Commentary: Dick Durbin: Proposed Biden rules would protect students from debt, improve college programs
Published in Op Eds
As a first-generation college student, Victoria Vences enrolled in the criminal justice program at Westwood College in 2007 believing it would help her land a job as a probation officer or with the immigration service. After three years of juggling a full-time job while being a full-time student, Victoria started applying for law enforcement jobs, showing potential employers her certificate from Westwood.
They told her that, unfortunately, the certificate was essentially worthless. By the time she recognized her situation, Victoria had taken out $50,000 in student loans.
Not wanting to take on more debt for a worthless degree, she dropped out. She found meaningful work with the Illinois Domestic Violence hotline, but continued to struggle to cover her bills, including student loan payments. Victoria was one of thousands of students who suffered because of Westwood’s lies.
Victoria’s story is a familiar one to thousands of student loan borrowers across Illinois and millions more across the country. It shows the need for stronger protections for students who are targeted for these low-quality — and even predatory — high-debt postsecondary programs.
The good news is that the President Joe Biden’s administration is moving to do just that. Earlier this month, the administration released a set of proposed regulations designed to ensure colleges preparing students for careers won’t leave them under an onerous amount of debt that they have little possibility of repaying.
One of those rules, known as gainful employment, would restore a protection rescinded by the administration of former President Donald Trump in 2019. The principle behind the gainful employment rule is simple: Students should not be left worse off financially for having pursued higher education.
Under the Biden administration’s proposed rule, colleges would have to prove that their programs adequately prepare graduates for work in a recognized career field — such as medical assistants and heating and air conditioning technicians — without student debt payments taking up a burdensome share of their monthly incomes. The rule would also set the expectation that those who complete a program earn more than the median worker in their state who holds a high school diploma.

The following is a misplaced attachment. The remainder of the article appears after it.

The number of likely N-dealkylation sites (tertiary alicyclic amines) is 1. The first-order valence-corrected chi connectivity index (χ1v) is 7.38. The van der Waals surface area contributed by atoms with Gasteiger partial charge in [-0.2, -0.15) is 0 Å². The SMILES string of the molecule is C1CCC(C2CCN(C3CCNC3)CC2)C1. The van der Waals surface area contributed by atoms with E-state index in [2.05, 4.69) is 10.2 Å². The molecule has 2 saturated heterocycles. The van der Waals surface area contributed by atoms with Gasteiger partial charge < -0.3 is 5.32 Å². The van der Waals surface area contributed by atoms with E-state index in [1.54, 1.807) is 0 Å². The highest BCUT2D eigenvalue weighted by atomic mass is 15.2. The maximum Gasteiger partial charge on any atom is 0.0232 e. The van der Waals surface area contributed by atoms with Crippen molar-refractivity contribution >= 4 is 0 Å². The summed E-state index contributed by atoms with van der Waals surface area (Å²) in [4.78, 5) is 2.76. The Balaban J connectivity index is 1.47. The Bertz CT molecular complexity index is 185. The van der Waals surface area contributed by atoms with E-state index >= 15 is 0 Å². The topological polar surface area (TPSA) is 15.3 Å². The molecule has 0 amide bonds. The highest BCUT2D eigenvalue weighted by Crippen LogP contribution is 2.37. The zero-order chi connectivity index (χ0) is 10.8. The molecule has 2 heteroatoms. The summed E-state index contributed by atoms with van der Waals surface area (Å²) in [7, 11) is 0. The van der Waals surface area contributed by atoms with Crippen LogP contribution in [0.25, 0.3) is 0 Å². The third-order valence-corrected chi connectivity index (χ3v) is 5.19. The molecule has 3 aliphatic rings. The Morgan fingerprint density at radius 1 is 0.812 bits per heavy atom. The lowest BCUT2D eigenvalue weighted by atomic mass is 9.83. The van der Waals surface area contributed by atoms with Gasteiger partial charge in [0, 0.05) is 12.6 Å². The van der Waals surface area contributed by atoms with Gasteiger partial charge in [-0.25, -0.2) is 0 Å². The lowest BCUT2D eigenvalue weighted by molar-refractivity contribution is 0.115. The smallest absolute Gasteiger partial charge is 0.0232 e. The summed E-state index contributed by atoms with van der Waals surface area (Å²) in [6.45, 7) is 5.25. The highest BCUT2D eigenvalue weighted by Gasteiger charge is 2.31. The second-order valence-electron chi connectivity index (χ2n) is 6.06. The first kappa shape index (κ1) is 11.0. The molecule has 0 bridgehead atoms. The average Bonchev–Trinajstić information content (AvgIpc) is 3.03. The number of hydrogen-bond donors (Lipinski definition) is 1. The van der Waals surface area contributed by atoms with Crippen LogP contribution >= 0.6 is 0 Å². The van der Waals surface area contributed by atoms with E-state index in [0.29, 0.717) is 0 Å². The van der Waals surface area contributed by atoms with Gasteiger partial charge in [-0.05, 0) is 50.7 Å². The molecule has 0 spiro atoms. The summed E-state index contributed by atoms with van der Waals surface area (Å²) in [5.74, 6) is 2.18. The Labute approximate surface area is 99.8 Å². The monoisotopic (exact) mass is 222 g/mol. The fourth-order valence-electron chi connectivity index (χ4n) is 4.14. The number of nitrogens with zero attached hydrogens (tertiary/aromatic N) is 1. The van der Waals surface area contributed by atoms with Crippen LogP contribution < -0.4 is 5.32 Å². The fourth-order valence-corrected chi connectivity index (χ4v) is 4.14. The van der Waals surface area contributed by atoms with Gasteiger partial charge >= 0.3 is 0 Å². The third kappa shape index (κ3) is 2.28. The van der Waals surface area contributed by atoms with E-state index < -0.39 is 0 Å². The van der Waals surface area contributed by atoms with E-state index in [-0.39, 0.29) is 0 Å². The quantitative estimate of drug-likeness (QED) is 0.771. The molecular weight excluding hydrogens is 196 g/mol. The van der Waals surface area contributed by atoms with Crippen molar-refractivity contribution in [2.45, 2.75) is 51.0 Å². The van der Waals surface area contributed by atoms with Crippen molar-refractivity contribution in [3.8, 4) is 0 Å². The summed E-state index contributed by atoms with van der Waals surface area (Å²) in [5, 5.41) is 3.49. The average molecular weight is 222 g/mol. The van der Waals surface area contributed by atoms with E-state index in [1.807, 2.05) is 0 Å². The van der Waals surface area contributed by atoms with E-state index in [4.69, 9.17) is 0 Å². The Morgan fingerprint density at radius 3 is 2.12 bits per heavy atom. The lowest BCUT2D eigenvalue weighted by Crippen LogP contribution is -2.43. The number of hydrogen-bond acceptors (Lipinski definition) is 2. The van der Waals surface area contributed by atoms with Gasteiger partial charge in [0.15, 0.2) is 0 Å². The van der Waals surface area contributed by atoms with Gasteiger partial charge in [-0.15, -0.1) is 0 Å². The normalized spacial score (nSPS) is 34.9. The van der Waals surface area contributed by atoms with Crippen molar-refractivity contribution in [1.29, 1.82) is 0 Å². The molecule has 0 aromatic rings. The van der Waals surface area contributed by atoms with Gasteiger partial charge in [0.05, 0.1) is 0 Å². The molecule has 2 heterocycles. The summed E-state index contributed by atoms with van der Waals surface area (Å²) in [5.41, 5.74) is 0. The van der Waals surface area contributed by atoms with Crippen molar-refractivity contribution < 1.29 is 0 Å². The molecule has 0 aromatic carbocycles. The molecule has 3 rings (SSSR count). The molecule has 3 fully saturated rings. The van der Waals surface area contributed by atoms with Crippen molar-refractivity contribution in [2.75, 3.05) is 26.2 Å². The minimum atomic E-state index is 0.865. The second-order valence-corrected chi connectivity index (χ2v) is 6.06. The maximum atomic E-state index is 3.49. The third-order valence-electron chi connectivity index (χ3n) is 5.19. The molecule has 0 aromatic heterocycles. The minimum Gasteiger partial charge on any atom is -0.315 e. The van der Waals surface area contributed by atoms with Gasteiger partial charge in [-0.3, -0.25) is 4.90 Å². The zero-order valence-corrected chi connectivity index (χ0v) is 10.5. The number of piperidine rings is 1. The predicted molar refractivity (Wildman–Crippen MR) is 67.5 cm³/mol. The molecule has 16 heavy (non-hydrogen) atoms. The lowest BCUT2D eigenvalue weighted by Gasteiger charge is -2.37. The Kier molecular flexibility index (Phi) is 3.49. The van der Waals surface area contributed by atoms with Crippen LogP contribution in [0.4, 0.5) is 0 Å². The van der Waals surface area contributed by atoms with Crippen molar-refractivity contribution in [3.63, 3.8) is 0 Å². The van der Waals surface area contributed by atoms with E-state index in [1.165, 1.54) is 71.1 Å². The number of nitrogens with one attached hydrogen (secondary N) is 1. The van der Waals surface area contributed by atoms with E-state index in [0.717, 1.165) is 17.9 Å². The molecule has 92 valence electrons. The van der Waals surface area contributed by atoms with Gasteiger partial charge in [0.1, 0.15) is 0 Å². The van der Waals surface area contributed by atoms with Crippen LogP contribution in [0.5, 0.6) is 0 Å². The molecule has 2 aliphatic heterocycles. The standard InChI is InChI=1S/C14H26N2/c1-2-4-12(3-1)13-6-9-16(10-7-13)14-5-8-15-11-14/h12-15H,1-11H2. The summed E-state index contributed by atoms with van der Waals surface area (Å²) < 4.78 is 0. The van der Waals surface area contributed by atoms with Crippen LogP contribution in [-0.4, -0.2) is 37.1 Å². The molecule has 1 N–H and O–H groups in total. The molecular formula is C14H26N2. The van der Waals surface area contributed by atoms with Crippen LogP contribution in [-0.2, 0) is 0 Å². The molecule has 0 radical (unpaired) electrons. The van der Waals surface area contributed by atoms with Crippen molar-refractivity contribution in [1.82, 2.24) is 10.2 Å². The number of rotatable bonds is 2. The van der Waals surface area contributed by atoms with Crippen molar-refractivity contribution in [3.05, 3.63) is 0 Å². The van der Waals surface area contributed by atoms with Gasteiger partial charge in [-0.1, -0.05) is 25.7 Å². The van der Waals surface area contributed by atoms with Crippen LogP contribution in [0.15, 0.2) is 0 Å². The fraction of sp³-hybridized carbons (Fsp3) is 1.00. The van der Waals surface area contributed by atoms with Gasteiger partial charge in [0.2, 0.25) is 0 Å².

If a program can’t clear these thresholds over time, it will lose eligibility for federal student aid. And the college would have to show improvements to the program to regain access to federal funding. The rule protects students like Victoria, and it protects taxpayers across the nation, too.
These expectations should be seen as a floor, not a ceiling. But that won’t stop industry lobbyists from for-profit colleges — a sector notorious for predatory recruiting, misrepresentation, fraud and poor student outcomes — from crying foul and claiming they are being targeted unfairly.
Unfortunately, policymakers know what happens when we loosen the rules for colleges focused on boosting the profits of their owners and investors, rather than supporting students. Bad actors find ways to exploit loopholes, push vulnerable students into low-quality programs and leave students drowning in debt they can’t repay.
For-profit colleges will claim they provide access to post-high school training for marginalized student populations. But research has shown that for-profits target Black and Latino communities through a phenomenon of reverse redlining that exacerbates racial income inequality.
For-profit colleges will claim they provide needed flexibility for student veterans. But for years, until a bipartisan measure from Congress closed an obscure legal loophole, for-profits targeted veterans’ education benefits to pad their revenues, viewing veterans as little more than dollar signs in uniform.
Students who went to for-profit colleges fare worse in the labor market than if they’d never gone to college at all, even though the credentials they offer tend to be 30% to 40% more expensive than the same credentials from a public institution.
Now is not the time to weaken student and taxpayer protections. As the experiences of Victoria and so many other student borrowers show, too many bad actors will continue to take advantage of loose regulations and fleece students and federal taxpayers.
The gainful employment rule and other accountability measures from the administration will help improve college program quality across the board, save taxpayer dollars from waste and abuse and put bad actors on notice.
We need to make stories like Victoria’s less common, and my colleagues in Congress should back the Biden administration’s efforts to make the gainful employment rule as strong as it can be.
(U.S. Sen. Dick Durbin is a Democrat from Illinois.
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